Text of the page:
This Kozhikode Residence in Kerala, Does More With Less

  • 15 Apr '21
  • 7:39 pm by Beverly Pereira

The idea of ‘going green’ is so deeply entrenched in the modern lexicon that it is often misused as a performative retrofit and treated no more than a fad, rather than offering practical solutions to contemporary issues. The Lily Residence in the leafy locality of Areekkad in Kozhikode, Kerala, comes as a breather in these hyper-capitalistic times of brutal urbanity. Exemplary in the many ways that it adheres to the ‘less is more’ theory, the home designed by Kozhikode-based firm De Earth is the antithesis of a greenwashed offering.

The home for a family of three — a working couple and their young child — sits on a tiny plot of four cents, or 1,742.4 sq mt. A boundary wall that would otherwise ensure privacy from passers-by was given a miss for the ample ‘breathing space’ — a sizeable front yard and parking space — it affords. All that’s visible from the road is a completely perforated wooden façade — traditional jali — that not only imparts a sense of privacy to the family, but also serves as a stunning canvas for festive lights. “The home is designed as an entity that merges with the neighbourhood, creating a welcoming space at the entry and an element of curiosity on the façade,” says architect Nishan M of De Earth.

A perforated wooden façade offers privacy to the homeowners while bringing in natural light and ventilation. Photograph Credit: De Earth

By going vertical across three levels, the sensitively designed home seeks to neutralize the consequences of overbuilding. In line with the team’s key idea of building less, the floor area on the ground floor was restricted to the minimum. Here, the living, dining and kitchen share a single space in an open-plan layout for the family of three to intermingle without the need for much circulation. Not far, a guest bedroom and an entry deck that floats on a waterbody are easily accessible.

To offset the limited square footage at hand, the rest of the home continues to strike a balance between built and unbuilt spaces. The Lily Residence is oriented towards two sides with lush views of paddy fields; views from the other two sides that look out on to industrial activity are majorly restricted.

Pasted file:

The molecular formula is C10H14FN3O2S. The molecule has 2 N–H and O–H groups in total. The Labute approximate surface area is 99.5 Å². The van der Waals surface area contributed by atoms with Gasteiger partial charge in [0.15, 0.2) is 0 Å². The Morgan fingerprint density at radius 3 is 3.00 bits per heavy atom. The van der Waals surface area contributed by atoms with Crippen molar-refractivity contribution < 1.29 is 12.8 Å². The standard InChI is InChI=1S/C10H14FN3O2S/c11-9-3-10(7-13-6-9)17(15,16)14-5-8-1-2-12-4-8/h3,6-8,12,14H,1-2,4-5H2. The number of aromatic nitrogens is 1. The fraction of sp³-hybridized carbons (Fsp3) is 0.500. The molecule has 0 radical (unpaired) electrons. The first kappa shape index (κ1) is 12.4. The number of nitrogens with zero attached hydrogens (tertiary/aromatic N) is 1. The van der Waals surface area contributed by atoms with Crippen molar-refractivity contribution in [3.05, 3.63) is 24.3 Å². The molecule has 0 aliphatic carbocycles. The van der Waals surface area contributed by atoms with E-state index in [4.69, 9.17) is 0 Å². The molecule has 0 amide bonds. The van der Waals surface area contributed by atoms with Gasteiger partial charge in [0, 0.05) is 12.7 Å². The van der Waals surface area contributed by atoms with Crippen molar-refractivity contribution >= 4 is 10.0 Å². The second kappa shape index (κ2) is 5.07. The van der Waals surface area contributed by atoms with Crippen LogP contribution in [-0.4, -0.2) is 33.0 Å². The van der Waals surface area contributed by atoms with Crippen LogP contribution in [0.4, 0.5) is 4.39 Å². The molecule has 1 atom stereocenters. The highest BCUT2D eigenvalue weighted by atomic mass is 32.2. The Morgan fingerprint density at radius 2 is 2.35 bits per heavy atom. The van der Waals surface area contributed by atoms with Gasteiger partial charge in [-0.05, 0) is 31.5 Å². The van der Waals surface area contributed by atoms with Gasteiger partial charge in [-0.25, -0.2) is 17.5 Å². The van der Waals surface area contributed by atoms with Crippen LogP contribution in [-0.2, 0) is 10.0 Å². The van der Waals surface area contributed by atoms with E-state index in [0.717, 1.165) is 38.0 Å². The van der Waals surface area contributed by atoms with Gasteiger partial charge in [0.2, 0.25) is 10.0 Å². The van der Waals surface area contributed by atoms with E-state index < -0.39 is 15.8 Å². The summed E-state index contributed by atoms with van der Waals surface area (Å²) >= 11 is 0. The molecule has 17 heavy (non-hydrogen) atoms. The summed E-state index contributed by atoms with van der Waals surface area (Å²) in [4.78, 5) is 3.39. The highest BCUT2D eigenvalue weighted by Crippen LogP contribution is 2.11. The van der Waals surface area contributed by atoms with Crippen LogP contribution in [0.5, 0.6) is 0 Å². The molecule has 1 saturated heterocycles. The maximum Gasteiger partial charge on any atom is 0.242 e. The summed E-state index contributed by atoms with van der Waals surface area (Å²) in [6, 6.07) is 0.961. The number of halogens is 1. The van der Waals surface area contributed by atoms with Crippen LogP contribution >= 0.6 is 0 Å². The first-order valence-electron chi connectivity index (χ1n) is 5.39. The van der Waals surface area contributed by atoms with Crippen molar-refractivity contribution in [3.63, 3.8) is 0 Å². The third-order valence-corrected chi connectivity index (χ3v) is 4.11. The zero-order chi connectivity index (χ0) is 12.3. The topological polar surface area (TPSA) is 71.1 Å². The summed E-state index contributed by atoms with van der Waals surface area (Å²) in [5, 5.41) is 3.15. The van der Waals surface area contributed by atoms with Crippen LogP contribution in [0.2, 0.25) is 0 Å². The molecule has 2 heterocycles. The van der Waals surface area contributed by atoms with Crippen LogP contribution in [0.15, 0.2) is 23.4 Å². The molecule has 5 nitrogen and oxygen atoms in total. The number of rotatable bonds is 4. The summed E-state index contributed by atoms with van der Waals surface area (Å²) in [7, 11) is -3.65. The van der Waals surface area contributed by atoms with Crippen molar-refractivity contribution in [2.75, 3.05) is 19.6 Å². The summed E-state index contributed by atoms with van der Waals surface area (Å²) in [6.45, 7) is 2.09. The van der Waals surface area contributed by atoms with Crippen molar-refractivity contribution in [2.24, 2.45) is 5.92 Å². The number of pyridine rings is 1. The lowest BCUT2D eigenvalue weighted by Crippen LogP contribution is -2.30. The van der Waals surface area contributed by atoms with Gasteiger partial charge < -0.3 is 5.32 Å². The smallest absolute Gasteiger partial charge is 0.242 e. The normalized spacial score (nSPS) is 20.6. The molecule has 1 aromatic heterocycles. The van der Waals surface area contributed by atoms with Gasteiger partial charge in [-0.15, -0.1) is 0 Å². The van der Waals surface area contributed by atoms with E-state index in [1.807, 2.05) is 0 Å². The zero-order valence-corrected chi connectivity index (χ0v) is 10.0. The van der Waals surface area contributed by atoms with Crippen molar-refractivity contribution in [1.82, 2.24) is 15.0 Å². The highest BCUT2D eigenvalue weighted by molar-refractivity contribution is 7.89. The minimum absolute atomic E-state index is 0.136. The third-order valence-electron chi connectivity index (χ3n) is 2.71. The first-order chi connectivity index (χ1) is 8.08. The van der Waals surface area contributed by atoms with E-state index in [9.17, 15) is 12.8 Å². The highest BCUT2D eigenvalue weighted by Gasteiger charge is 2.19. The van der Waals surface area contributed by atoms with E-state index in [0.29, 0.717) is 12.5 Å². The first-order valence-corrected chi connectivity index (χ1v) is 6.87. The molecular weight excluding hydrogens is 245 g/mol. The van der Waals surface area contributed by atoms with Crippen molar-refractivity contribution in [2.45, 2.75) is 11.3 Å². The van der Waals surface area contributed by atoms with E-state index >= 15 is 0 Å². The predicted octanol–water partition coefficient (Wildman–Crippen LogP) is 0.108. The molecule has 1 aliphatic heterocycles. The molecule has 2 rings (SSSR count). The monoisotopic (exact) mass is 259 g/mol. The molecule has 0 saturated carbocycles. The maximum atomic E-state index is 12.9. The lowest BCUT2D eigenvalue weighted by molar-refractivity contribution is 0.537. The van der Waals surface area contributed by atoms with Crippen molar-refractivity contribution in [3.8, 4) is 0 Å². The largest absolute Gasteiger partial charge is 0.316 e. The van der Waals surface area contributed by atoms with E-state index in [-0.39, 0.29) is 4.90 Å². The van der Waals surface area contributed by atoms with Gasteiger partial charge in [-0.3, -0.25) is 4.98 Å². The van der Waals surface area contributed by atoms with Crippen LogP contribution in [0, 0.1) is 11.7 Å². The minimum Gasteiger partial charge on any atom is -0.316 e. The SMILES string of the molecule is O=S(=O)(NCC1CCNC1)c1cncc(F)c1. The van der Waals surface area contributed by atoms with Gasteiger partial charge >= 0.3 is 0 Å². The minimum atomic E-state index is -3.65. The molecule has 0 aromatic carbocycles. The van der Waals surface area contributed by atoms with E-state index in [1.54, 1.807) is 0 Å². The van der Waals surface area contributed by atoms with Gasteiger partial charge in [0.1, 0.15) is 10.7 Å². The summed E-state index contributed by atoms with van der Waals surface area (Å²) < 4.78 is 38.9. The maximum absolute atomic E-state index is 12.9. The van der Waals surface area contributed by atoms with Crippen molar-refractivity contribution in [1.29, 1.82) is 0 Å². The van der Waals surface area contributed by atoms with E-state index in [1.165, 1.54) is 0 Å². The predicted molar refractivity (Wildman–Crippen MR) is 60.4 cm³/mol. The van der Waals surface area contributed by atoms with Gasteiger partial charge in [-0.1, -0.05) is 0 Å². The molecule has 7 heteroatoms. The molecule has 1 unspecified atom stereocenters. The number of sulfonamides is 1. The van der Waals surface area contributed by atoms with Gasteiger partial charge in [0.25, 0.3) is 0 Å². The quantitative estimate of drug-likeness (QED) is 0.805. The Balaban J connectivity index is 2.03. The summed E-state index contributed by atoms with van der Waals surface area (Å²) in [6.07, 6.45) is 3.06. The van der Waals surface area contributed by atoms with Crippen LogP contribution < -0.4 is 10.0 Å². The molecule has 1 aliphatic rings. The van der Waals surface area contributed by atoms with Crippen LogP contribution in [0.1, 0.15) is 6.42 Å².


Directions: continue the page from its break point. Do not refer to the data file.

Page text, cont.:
The entry foyer sits on an outdoor deck that seemingly floats atop an artificial waterbody Photograph Credit: De Earth

The first floor holds the master bedroom, while further upstairs, a private studio serves the creative needs of the working couple and doubles as a multifunctional recreational space. Both levels open out on to terrace gardens designed for vegetable and fish farming. “The entire design treats each space as an independent unit, and reduces circulation spaces. The two terrace gardens really allow the family to use the outdoors privately with the vegetable and flower gardens changed as per the season. Besides, the soil on the terrace creates insulation from heat during the summers,” Nishan explains.

Coconut wood, clay blocks and un-plastered cement are part of this earthy home’s incredibly eco-friendly material palette. Photograph Credit: De Earth
A conscious material palette informs the earthy, raw aesthetic of the home. Photograph Credit: De Earth

The use of conscious materials, carefully selected for their functionality and pared-down aesthetic, prevails across the home. Raised from the ground up, the structure utilises Reinforced Cement Concrete (RCC) to prevent waterlogging from the adjacent fields during the rains, while raw concrete takes care of the terrace gardens. The entire house, from the interior cladding to the façade, uses locally sourced coconut wood, while pieces of furniture were crafted from recycled wood. “The colour palette of this house is a truthful expression of the materials used. The colour as well as the texture of materials was exposed to stay connected with the simplicity of form. The exposed construction materials combined with the surrounding natural greens is what really creates the colour palette.”

The dining, kitchen and living areas share a single space in this breezy home. Photograph Credit: De Earth
The dining, kitchen and living areas share a single space in this breezy home. Photograph Credit: De Earth

The application of passive climatic design further contributes to the environmentally sustainable nature of this home. Oriented towards a grove of shaded trees in the west and the neighbouring building and bamboo garden to the south, the only part exposed to the heat is a staircase in the east. Forgoing the use of glass, the home relies on wooden jalis and openings to ensure continuous ventilation and passive cooling. With maximum openings placed towards the north-facing fields, the home gets ample breeze from northerly winds. Wooden shutters, perforated brick walls and un-plastered hollow clay blocks reduce heat intake during the day, permitting the residents of this home to stay comfortable without an air conditioner.

The Lily Residence celebrates light and darkness in equal measure. For one, sunlit rooms instantly transform into dark spaces just by closing the wooden shutters. Gradients of shadows also come into play as diffused natural lighting filters in through perforations. The home is minimalistic and rustic in the most honest manner and is an incredible example of the intelligent application of the bare essentials, without economising on comfort or luxury.